Those who support Ulbricht (and there are many) continue to argue that he achieved his goal, showing how drugs sold legally can save lives and make the world a better place. They have a point. In 2014, the year before Ulbricht was sentenced to life in prison, a group of university researchers concluded that the rise of online drug buying could create a safer environment for recreational usage, and subsequent studies have come to similar conclusions. Another study released in 2016 by the Centers for Disease Control and Prevention, however, noted that easy access to drugs had led to more deaths from heroin- and opioid-related overdoses than from gun violence for the first time in American history. The C.D.C.’s charts sure looked a lot like those that Variety Jones had studied.

Ulbricht had never imagined that his site would spawn all of these evils; he truly believed he was making the world a better place with it. I spoke to dozens of people who knew him through all phases of his life and work, and they said he was kind, compassionate, and caring. He still stopped to help old ladies across the street, surprised friends with thoughtful gifts, and always used the word “fudge” instead of “fuck” in e-mails and in conversations, even while he was running the site. But Ulbricht changed as the Silk Road did. The line between what was right and what was wrong got moved a little each day, until there was a chasm between the two and it was impossible to know where Ross Ulbricht ended and Dread Pirate Roberts began. If there was one thing that stood out, it was Ulbricht’s inability to see how his creation was being used for evil, even when he was the one committing the sin.

The generation that is building the technologies of tomorrow doesn’t always think about how its creations can be manipulated in nefarious ways. Driverless cars will surely free us up to nap or watch a movie on our commutes, and they will likely reduce the number of automobile fatalities each year. But why would North Korea or Iran build a nuclear weapon when either can drive countless cars into one another at 100 miles per hour? The same terrorizing possibility is true for artificial intelligence gone rogue, biotechnology research, and even the next generation of social networks.

We have now reached an inflection point. In the Age of Trump, Silicon Valley’s job is no longer to move fast and break things. Instead, it is to consider how its technologies can be used for horrendous evil. Sadly, Ross Ulbricht didn’t learn this until he was sentenced to spend the rest of his life in prison.

Adapted from American Kingpin: The Epic Hunt for the Criminal Mastermind Behind the Silk Road, by Nick Bilton, to be published this month by Portfolio, an imprint of Penguin Publishing Group, a division of Penguin Random House LLC; © 2017 by the author.

PHOTOS: Silicon Valley’s 14 Most Spectacular Failures

Really? Yes! Department of Homeland Security says these 7 Mitigation Strategies can prevent 85% of targeted cyber attacks! Do you follow them?

This article was published earlier this year, but it is still a good one to consider for organizations, and people to follow.  Some of these can be implemented at home.

Really? Yes! Department of Homeland Security says these 7 Mitigation Strategies can prevent 85% of targeted cyber attacks! Do you follow them?

DHS encourages network administrators to implement the recommendations below, which can prevent as many as 85 percent of targeted cyber-attacks. These strategies are common sense to many, but DHS continues to see intrusions because organizations fail to use these basic measures.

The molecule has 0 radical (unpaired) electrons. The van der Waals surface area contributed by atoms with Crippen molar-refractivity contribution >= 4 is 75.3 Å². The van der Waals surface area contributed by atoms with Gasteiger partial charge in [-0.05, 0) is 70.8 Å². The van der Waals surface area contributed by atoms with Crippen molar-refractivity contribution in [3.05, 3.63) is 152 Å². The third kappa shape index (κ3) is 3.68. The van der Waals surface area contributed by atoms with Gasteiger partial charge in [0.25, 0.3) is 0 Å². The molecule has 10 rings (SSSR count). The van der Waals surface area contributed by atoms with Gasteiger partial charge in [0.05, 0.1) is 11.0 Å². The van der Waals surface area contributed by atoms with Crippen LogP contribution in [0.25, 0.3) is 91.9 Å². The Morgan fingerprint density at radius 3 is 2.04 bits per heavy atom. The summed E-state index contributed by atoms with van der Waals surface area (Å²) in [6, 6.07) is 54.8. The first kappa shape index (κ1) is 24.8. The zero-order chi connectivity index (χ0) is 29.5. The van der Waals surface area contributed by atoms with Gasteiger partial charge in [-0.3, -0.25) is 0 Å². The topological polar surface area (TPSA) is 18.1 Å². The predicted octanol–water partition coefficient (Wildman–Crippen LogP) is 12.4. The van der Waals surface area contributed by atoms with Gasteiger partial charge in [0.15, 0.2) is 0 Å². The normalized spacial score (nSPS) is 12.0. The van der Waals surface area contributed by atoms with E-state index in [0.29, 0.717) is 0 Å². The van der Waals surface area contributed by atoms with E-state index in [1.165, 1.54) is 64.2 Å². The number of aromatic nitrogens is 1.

1. Patch applications and operating systems – Vulnerable applications and operating systems are the targets of most attacks. Ensuring these are patched with the latest updates greatly reduces the number of exploitable entry points available to an attacker. Use best practices when updating software and patches by only downloading updates from authenticated vendor sites.

2. Application whitelisting – Whitelisting is one of the best security strategies because it allows only specified programs to run while blocking all others, including malicious software.

3. Restrict administrative privileges – Threat actors are increasingly focused on gaining control of legitimate credentials, especially those associated with highly privileged accounts. Reduce privileges to only those needed for a user’s duties. Separate administrators into privilege tiers with limited access to other tiers.

4. Network Segmentation and Segregation into Security Zones – Segment networks into logical enclaves and restrict host-to-host communications paths. This helps protect sensitive information and critical services and limits damage from network perimeter breaches.

5. Input validation – Input validation is a method of sanitizing untrusted user input provided by users of a web application, and may prevent many types of web application security flaws, such as SQLi, XSS, and command injection.

6. File Reputation – Tune Anti-Virus file reputation systems to the most aggressive setting possible; some products can limit execution to only the highest reputation files, stopping a wide range of untrustworthy code from gaining control.

7. Understanding firewalls – When anyone or anything can access your network at any time, your network is more susceptible to being attacked. Firewalls can be configured to block data from certain locations (IP whitelisting) or applications while allowing relevant and necessary data through.

Responding to Unauthorized Access to Networks: Implement your security incident response and business continuity plan. It may take time for your organization’s IT professionals to isolate and remove threats to your systems and restore normal operations. Meanwhile, you should take steps to maintain your organization’s essential functions according to your business continuity plan. Organizations should maintain and regularly test backup plans, disaster recovery plans, and business continuity procedures.

Follow me on twitter @NarenNagpal

Credit: DHS, USA